In 2020, COVID-19 arrived, which locked us all in our homes, in our cities and countries. In Argentina, where I live, even today, since March, it is not possible to fly freely and airports are only used in exceptional cases.
Being a part of LABA: A Laboratory of Jewish Culture, which began at the 14th Street Y and expanded to the West Coast and Argentina, has proven once again that art transcends physical borders and doesn’t have limitations.
LABA has been part of my global and local artistic life since 2012, when Ronit Muszkatblit invited me to be a part of it. Without knowing me personally, she still thought I would be a good fit.
As an Argentinean artist, born to immigrant parents who arrived after the Second World War as surviving refugees from Auschwitz, I had always been interested in the culture of my ancestors, but had never studied formally in any Jewish institution. I used my artistic projects to connect with and study specific texts. So, the invitation to join LABA seemed right on, but we had many miles between us.
I was not willing to leave my life in Buenos Aires to go and live for a year in New York, and LABA worked once a month exclusively for artists in that city. We came up with a system that seemed extravagant at the time – and today is the new normal: my studies would be “virtual” for a year. When other fellows met in person, I joined by computer. I felt almost like a robot participating in classes with the great Ruby Namdar and directed by Ronit Muszkatblit, Elissa Strauss.
That was our first trans-continental (and trans-idiomatic) adventure, and from there on no one could stop us! In 2015, I launched LABA-BA, which I direct to this day. Tova Shvartzman gives us much valuable wisdom in Buenos Aires with her classes.
In 2020, I was commissioned, yet again virtually, to build a Sukkah at the Jewish History Museum in Tucson, Arizona. A Sukkah, which should be linked to the reality of the place – it was a challenge to think of how to direct a project like this from Buenos Aires.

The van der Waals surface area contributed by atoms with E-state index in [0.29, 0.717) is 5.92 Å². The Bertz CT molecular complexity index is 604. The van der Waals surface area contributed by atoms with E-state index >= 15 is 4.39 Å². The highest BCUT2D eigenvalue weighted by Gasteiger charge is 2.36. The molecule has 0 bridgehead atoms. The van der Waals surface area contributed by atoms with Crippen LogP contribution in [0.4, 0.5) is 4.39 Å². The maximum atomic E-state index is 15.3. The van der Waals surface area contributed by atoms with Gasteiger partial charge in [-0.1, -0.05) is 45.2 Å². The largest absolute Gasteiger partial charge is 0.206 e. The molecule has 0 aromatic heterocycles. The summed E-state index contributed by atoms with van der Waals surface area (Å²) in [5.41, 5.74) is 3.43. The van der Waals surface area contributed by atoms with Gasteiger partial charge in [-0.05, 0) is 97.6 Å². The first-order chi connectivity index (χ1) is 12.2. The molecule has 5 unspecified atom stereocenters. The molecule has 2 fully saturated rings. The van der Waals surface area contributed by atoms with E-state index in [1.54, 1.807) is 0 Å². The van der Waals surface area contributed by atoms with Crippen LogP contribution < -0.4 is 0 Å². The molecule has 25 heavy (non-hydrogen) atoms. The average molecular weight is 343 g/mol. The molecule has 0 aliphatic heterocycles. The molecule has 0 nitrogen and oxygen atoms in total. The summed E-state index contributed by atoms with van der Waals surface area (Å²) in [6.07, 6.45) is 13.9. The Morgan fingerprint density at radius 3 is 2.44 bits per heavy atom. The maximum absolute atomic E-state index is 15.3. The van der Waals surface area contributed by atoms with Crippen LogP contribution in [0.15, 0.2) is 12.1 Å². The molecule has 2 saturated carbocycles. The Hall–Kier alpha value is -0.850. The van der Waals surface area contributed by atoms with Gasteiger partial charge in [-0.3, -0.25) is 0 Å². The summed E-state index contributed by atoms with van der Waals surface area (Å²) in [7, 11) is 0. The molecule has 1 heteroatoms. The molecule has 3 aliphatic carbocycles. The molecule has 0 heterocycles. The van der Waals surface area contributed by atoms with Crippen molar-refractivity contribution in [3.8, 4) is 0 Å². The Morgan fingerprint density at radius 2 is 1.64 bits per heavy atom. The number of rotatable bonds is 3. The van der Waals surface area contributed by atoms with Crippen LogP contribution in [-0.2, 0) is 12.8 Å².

The magic of art, desire, and above all, common strength made it possible. A wonderful team of people in Tucson assisted me, starting with museum curator Nika Kaiser, who connected me with all the right people from each guild and the entire museum staff. We made a great team. This significant Sukkah was built and is titled “Clamor in the Desert.”
The significance of the name “Clamor in the Desert”
The movement of people around the world does not stop stirring. Whether emigrants, exiles, expatriates, immigrants, or refugees – all are displaced from their homes, and are referenced in this sukkah. The sukkah is an unstable and temporary construction, representing the fragility of human life and at the same time a shelter for anyone who feels forlorn.
“Kol Koreh Bamidbar” are the Hebrew words to say “that voice that cries out for protection.” The work transforms fence materials into a shelter that welcomes everyone. The same material that is used to build limits and separate us are used in this habitable installation to build a celebration, a shelter that receives humanity as a whole. Humanity is represented on the walls of the sukkah, as they are filled with printed images of eyes through the collective action of participants. Visitors will be invited to hang prints to the installation. Mirrors hanging from the structure will reflect the eyes of visitors, as witnesses. In the time of our current plague, although our mouths are covered with protective masks, our voices in our eyes continue to claim justice together.
This Friday evening for Simchat Torah, the windows of the 14th Street Y will be covered with the eyes of diverse groups of people, as well as with the first article of the Declaration of Human Rights written in contemporary and ancient languages, languages of Native American peoples, and, of course, also in Yiddish, Ladino and Hebrew.
I invite you to come and observe them from the sidewalk in front of the 14Y on Friday evening and make a toast for this clamor to expand to many cities in the world. May we all open our eyes and take care of the equality and wellness of our neighbors.
ARTIST: Mirta Kupferminc (in Argentina)
MUSEUM: Jewish History Museum (Tucson, AZ)
In collaboration with LABA: A Laboratory for Jewish Culture as part of the national project Dwelling in a Time of Plagues.
Clamor in the Desert is a collaboration of LABA: A Laboratory for Jewish Culture and the Jewish History Museum, made possible with the generous support of CANVAS. The work is part of the national project – Dwelling in a Time of Plagues – which makes new outdoor art possible at museum sites, with organizational support from the Council of American Jewish Museums. To see the other works on display, visit plaguedwelling.com.
Simchat Torah 14Y Window Installation
Beginning Sundown on Friday, October 9
Stop by the 14th Street Y at 344 East 14th Street near the corner of First Ave to view the window installation. The art will be on display now through late November.